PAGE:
Stay or sell?

Here is a quick guide about the various options available for those looking to sell their businesses post-Covid. This feature is brought to you courtesy of M&A experts Avondale.

Stay or sell?

Here is a quick guide about the various options available for those looking to sell their businesses post-Covid. This feature is brought to you courtesy of M&A experts Avondale.

One of the toughest questions any independent owner will face during their working life is when to sell their business. For some, there is the possibility of handing over the reins to a son or daughter, or another family member. Yet for many, when there is no obvious succession to the ‘throne,’ there comes a time when they will need to leave their busy working lives behind and sell up.

And most important of all, it is vital to get a fair price for all their hard work over many years and possibly decades. And guess what? This is a dilemma which is probably being pondered more than ever nowadays, following the chaos of Covid. With profits hit during lockdown, there is a perception to think ‘no’. However, most buyers will take reduced profits into account because of Covid, while there is also an increase in private equity money looking for quality businesses to invest in. This is driving prices up. 

Trade buyers are also starting to shop again, to offset slow organic growth. Recent surveys show that nearly all the CEOs of Fortune 500 companies are searching for acquisitions to transform their business model. The pandemic has reminded us all that life is short. Although successful business owners usually miss the cut and thrust of daily life, they can always slow down a little by seeking out a non-executive role that may take their fancy. Meanwhile, others want to head straight for the first tee and some welcome fresh air.

Right now, nearly all financial advisors believe the currently benign Capital Gains Tax Environment will go up from 20% (above £1m) to 40%. This might be accompanied with some retirement relief, but all pundits expect a hike. Many sellers are also reluctant as their businesses generate a good yield. However, there are some mouth-watering investment opportunities available which can provide a solid post-deal yield.

Today, there is a myriad of exit choices from trade to private equity, including Employee Ownership Trusts. These are friendly sales at 0% tax, with some owners being taking on as an employee after they sell up. The recent sale of Ice Roofing & Cladding Ltd joins other illustrious companies, including Aardman Animations (Wallace & Gromit), which have been keen to protect their brands and legacies, yet secure a soft exit for shareholders.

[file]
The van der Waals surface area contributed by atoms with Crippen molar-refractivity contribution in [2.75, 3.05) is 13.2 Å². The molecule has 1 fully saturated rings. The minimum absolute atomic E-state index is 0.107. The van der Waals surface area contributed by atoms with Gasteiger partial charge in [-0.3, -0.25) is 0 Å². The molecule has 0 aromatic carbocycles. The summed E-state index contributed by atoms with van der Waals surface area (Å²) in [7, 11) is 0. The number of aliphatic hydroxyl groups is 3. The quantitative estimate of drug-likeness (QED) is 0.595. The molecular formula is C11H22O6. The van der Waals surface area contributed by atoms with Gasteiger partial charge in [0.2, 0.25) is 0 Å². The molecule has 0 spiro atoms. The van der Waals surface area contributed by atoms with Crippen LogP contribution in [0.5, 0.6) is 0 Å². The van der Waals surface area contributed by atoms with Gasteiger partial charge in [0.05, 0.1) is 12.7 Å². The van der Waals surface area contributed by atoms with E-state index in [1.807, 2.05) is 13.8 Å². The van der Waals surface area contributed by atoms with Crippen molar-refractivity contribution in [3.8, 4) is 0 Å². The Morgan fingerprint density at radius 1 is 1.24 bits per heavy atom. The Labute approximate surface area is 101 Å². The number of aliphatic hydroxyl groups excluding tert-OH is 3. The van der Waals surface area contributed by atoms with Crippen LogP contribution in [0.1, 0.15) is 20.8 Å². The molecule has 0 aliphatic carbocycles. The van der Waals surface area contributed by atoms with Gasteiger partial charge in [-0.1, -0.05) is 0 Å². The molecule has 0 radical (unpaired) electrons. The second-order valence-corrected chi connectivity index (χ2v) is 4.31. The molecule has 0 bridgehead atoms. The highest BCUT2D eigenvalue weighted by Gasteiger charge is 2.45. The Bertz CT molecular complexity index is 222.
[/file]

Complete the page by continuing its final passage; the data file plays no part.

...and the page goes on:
For private equity, many sellers are now choosing to reinvest in their own businesses, feeling confident that the new owners will take the company to the next level of growth. Therefore, there are plenty of incentives for the seller to package the business professionally, by highlighting how new growth can be achieved post-deal. However, productivity needs to be team-driven as a business dependent on owner-managers is perceived as a higher risk by potential purchasers.

Some sellers may also be buyers. Buying the right company can be a great way to create advantage, and leap-frog value. Buying with synergy and economies of scale means the sale is often greater than the sum of the parts. Cheap debt and super-abundant capital means fund-raising for buyers is very achievable and affordable against the yield.  

Regarding the market, we are witnessing a shift away from big-ticket scale acquisitions, with companies now favouring strategic deals that offer greater long-term value. With the need to disrupt and gain a competitive advantage, acquisitions will no longer be based purely on financial modelling and synergy, but also in terms of how they change markets and business models. There is now a greater focus on the value of the team, as well as intellectual property, post-Covid.

Initial Public Offerings (IPO) are also on the rise. There have been several impressive flotations in recent months. These include Victorian Plumbing‘s £1.1bn float, and also Pension Bee. The reality of all decision-making comes down to taking a ‘leap of faith.’ You will never know whether you could have hung-on and achieved a bigger price. And, as for trying to second-guess rules and regulations regarding tax, this is always beyond our control.

Get professional advice as early as possible and from someone who has nothing to gain from the sale. Age and lifestyle requirements will also have a bearing, as will the opinions of your nearest and dearest. Tyrefix Plant Tyres (UK) Limited recently witnessed a sale with private equity backing the owner’s son. 

In summary: All ‘stay or sell’ decisions should be driven by what your current and future ambitions are. However, but this should only occur after you have undertaken quality research and received professional advice. If there is one thing Covid has taught us, it’s that there is more to life than just work. The journey is the story, not the sale. 

This article was brought to you courtesy of Avondale the leading M&A advisor that helps owners buy or sell companies, secure investment, grow their business and enhance shareholder value.


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